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Park River , North Dakota
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May 30, 2012     Walsh County Press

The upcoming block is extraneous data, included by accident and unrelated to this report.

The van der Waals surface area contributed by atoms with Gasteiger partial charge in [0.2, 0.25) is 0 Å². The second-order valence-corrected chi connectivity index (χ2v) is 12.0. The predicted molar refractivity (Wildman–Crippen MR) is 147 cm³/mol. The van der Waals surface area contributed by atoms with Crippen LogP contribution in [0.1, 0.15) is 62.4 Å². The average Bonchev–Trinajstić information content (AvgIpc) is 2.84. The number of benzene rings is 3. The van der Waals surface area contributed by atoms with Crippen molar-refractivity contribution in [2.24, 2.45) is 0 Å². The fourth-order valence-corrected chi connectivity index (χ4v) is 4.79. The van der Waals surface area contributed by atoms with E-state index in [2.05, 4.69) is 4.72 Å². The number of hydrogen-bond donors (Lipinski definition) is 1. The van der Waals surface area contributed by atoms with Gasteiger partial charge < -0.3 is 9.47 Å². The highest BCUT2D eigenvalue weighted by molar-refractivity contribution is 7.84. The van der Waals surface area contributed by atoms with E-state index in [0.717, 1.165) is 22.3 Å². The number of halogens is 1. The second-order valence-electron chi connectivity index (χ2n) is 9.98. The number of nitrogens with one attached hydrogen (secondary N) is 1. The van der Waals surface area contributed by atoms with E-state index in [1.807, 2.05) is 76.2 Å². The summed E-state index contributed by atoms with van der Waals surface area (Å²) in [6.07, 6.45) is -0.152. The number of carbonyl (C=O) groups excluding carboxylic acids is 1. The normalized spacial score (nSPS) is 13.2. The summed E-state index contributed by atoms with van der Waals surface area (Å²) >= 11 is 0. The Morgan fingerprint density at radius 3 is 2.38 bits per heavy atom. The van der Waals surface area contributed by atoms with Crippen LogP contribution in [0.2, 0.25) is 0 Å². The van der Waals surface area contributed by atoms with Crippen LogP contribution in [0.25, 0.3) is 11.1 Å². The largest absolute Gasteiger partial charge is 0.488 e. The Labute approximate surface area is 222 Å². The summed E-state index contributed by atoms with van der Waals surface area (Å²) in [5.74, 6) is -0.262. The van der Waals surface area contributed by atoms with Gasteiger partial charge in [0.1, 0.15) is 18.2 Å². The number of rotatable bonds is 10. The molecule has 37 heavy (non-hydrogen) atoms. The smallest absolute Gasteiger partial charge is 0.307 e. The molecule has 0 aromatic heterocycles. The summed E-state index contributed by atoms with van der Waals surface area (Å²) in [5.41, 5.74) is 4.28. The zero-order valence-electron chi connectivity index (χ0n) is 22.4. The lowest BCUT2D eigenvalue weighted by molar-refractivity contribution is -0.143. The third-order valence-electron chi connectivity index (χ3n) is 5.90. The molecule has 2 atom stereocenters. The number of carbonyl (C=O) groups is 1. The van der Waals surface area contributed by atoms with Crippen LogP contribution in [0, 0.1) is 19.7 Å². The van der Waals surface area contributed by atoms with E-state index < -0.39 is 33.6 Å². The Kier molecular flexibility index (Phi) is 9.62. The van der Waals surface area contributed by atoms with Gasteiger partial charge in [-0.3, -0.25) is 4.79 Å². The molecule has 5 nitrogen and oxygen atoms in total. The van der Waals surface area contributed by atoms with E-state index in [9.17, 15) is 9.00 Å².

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iMAY 30, 2012 THE PRESS PAGE 5 ,4,ee-,4 V'oz0000e-00 LET YOUR VOICE BE HEARD : ND Family Alliance Action endorses Miller By Shelby Hofland North Dakota Family Alliance Action is pleased to announce its endorsement of Joe Miller to represent District 10 in the ND State Senate. Senator Joe Miller has proven worthy of this primary endorsement through his efibrts to protect faith, family and freedom as a member of the ND legislature. Miller has shown the ability to work with his fellow legislators but also the courage to stand up to his own party's leadership when it is necessary to protect the rights of thmilies and the unborn. "Joe Miller has a proven colnmitlnent to honesty, transparency and accountability in the legislative process and is clearly the best choice to represent northeast North Dakota in the state senate" states Tom Freier, Pres- ident and Executive Director of NDFA Action. The mission of the North Dakota Family Alliance Action is to strengthen families, protect our family val- ues and our religious freedom. NDFAAction advocates on issues important to the fiamily, including life, mar- riage, abstinence, parenting, and education. Editor's' Note: Hofland is from the North Dakola Family Alliance in Fcugo, N.D. Rip the Band-Aid off before the cut is healed, it becomes inf00ted! By Joe Miller Serving as a senator on the Finance and Taxation Connnittee the last four years I have been able to gain a great deal of knowledge of various tax issues fac- ing our state and its people. There are a variety of discussions that take place surrounding our sales, income, and other taxes the state and local governments charge and collect. Some of these taxes are simple, some are complex. Our oil and other natural resource taxes are some of those of which I consider a bit more complex. How- evel, our property tax system is the top in complex- : ity for the state of North Dakota. For several reasons the property tax is complex: 1. It was the first tax implemented in North Dakota and probably to some extent in the world. For that reason it is the oldest and therefore the most i layered. 2. It is tied directly to the budget of the local taxing entity. Each mill is directed towards a purpose before it is collected. Creating a balance and budget celainty. 3. It is collected locally by the county, spread back to the various political subdivisions, but dictated to by the state. Creating several layers of bureau- cracy and complexity. 4. It serves the smallest and closest govern- : ment to the people. Giving people a direct say in local matters. Keeping the purse and the pmse strings m the hands of the locals for the most part. 5. And many other reasons too numerous to mention. One could argue that the complexity of this system is reason to remove it and replace it with a leaner so- lution. I would argue that simply removing it would create a new and greater level of complexity. (See the Federal Tax code for proof) The elimination of the property tax would funda- mentally change the process of government in our state. So you have to ask yourself, "Do I want a more regionalized government or not?" Truth be told the state government of North Dakota is doing well financially. Why? I give three reasons: 1. Oil, Gas, and Coal 2. Agriculture 3. Surplus orientated fiscal management The top two reasons for our financial success are tied directly to commodity prices. While it's fine to reap the benefits of the good times, we all know com- modity markets rise and fall. (Sometimes they fall and just lay on the ground for a decade or two.) The third reason has its good side and its bad side. The good side is it creates more stability for government spending, but the bad side is it seems to create more spending. In the end, what the Band-Aid removal solution of the property tax code will create is further reliance on COlnmodity based tax collections, centralization of power, regionalization of services, and escalations of other taxes. While I congratulate the proponents of the meas- ure for bringing it forward, as it has brought about a needed debate on property taxes, I ask that you con- sider what I have stated before you vote. We need to focus on reform, not removal when talking property taxes. Editor s Note." ..... :" .... " Millet" is frbnr at Riven N.D: He currently is running jot the District 10 senate seat. Life after property taxes By Larry Lewis Here's a scare tactic the elected officials against Measure Two haven't used yet. "The earth ill stop spinning." Maybe I shouldn't give them the idea! I've never seen so many officials scared of the future. I thought they were supposed to have vision and move us forward lbr the good of the peo- ple. Fifty or so years ago, North Dakota eliminated the personal property tax. The same argmnents that were used then are being used today. The earth didn't stop spin- ning and like Ralph Kingsbury said, "the sky didn't thll". There is life after no personal property tax and that's the way it will be after the repeal of property tax. In fact, it will be the good life! Property tax is an unfair tax be- cause some pay more than others for the same property values and some don't pay any at all if they get an exemption. Govemmem al- ways wants to pick winners and losers. I believe a person has the right to keep and spend his or her money the way they want to, not to have a government that tells them how nmch they can keep. I believe that no one should be able to rob, steal, confiscate or demand your money; and if someone de- mands it and you don't pay, that someone can take your property in 3 years. Now that's about as mafia as we can possibly get. The problems of property tax are the mill levy and assessed val- ues. This is our opportunity to get rid of the mill levy and assessed values. Our elected officials can preach all they want on how they lower taxes because they reduce the mill levy but out assessed val- ues rise about 7.5% a year which in turn raises our property taxes. Cory Fonk, tax commissioner, says 7.5% will itikely c0ntinue very year tbr se;ceral years, This is our chance to put a stop to this. Eliminating property taxes in North Dakota would free up money that would benefit other sectors. The economic benefits of having that money in people's hands rather than government's hands will be ahnost staggering. We don't replace tax with an- other tax. We simply pay tbr it with existing 5% sales tax and growth. Sales tax revenue is grow- ing at about $75 million a month over and above the previous month and that doesn't even in- clude the 5% sales tax revenue on the new" $852 million that will be left in the people's hands when Measure 2 goes into effect. With this money in the hands of the people, I estimate that 20% will go into savings or additional house payments leaving $681 million to be spent on Main Street and other businesses. Five percent of $681 million in sales tax equals $34 million times 7-tbld 0honey spins 7 times) equals 238.5 million. Add $75 million times 9 months and presto, we've, replaced our prop- erty taxes without an increase in the sales tax rate. States that grow do so because of a friendlier business climate. Businesses move fi'om state to state when better business cli- mates are created. Texas is grow- ing at a rapid rate because they lowered corporate taxes and got rid of state income taxes. New York and California are losing business because companies are moving to a friendlier business cli- mate. By abolishing property tax in North Dakota the growth of large and small businesses will shock you. This will mean more jobs resulting in another increase in sales tax revenue. I would like to replace the un- stable three legged stool of sales, income and property tax with a four legged chair of agriculture, manufacturing, : energy and ex- panding exports. I've even heard people mention that within ten years we could even get rid of in- come tax. Eliminating property tax will benefit everyone. We would all gain in a statewide Ren- aissance zone. One argument the naysayers are using is the loss of local con- trol. All I can say is read the meas- ure, Lines 8 and 9 of paragraph 3 of section 4 reads "How counties, cities, townships and other politi- cal subdivisions choose to allocate the expenditures of this revenue is at the sole discretion of the gov- erning bodies of counties, cities, townships and other political sub- divisions." Presently, a school district re- ceives 70% of its funding fiom state tbundation aid payments and mill levy reduction in property tax. Some school districts passed on to the taxpayers a decent reduction in taxes while some have not. Some superintendents would like to see a lot more than 70% funding from the state. Now is our Chance to do that. I don't believe that the state funding the additional 30% causes you to lose control. Oil revenue could also cover all the $852 mil- lion money real soon. The transi- tion from fossil fuels to efficient green energy' is 50 years away. The North American Energy plan would eliminate imported oil from our enemies within 5 years or less. The North American Energy plan will depend a lot on North Dakota Oil. Oil industry experts say we have enough oil under North Dakota to last 200 years. This could lead to a state owned oil re- finery and, who knows, maybe a state owned oil company. Sort of has a nice ring to it-Nodak Oil Company modeled after the state of Texas years ago with Texaco. Just as there was life after the elimination of personal property tax 50+ years ago, there will be life after property taxes. In fact, it will be a good life. So vote with me and vote YES on Measure 2. Editor : Note." Lewis isffi'om Park Rivet; N.D. :t Religious measure too dangerous for ND: Vote no on three this June By George A.Sinner In a few days I will be 84 years old. I am a life-long Catholic and I recently realized that no public issue has ever been so troublesome to me as is Measure # 3 on the June 12 ballot in North Dakota. It has been introduced by a group that is led by the two North Dakota Catholic Bishops. The measure is very dangerous. If this constitutional measure is passed, it will bring about a total change in America's most basic principal. The rights of every individual in the United States are guaranteed by the constitution. The immigrants who founded the United States had fled here from Europe precisely because in Europe at that time, certain reli- gious leaders were given special privileges and they denied many rights to the common people. This current measure #3, amaz- ingly, requires that people must forgo their rights. That is com- plelely foreign to American prin- ciples. 7he reality is that it is the peo- ple who have the basic rights. This prmosed measure will be a terri- ble abuse of all that America stands for if these rights are trans- fened to church leaders ..... of any faith. The rights belong to the peo- ple. The bishops' plan is clear: any pemon, Catholic or not, who enters a hospital, a nursing home, a school, or some other institution with historic ties to Catholicism, will have to accept the rules and even medical limitations estab- lished by the bishop...:like it or not. Frankly, the plan and the propo- sition on the ballot betray a funda- mental lack of understanding of the basics of American democracy. Please, please, vote NO on measure # 3 on June 12th. Editor's Note: Sinner is a for- met" governor of North Dakota.  lf You Can't find What You're Looking For... WE'LL FIND IT FOR YOU!! ITHEVRQLET Hwy 17 W. or 110 W. 5th St., Grafton Phone 701-352-3600 or 800-279-3083 Open 8:00 - 5:30 Mon. - M. g 8:00 - Noon Sat. www.hansonai.om Your goes here[ Call 284.6333 today for rates. B2007A '11 '11 Camaro Convertible BUICK '07 Pontiac Solstice Convertible Chevy Silverado Chevy Volt Chevy Avalanche Buick Enclave 0% APR up to 72 Months ON SELECT NEW GM MODELS *OAC. See Dealer for Details. 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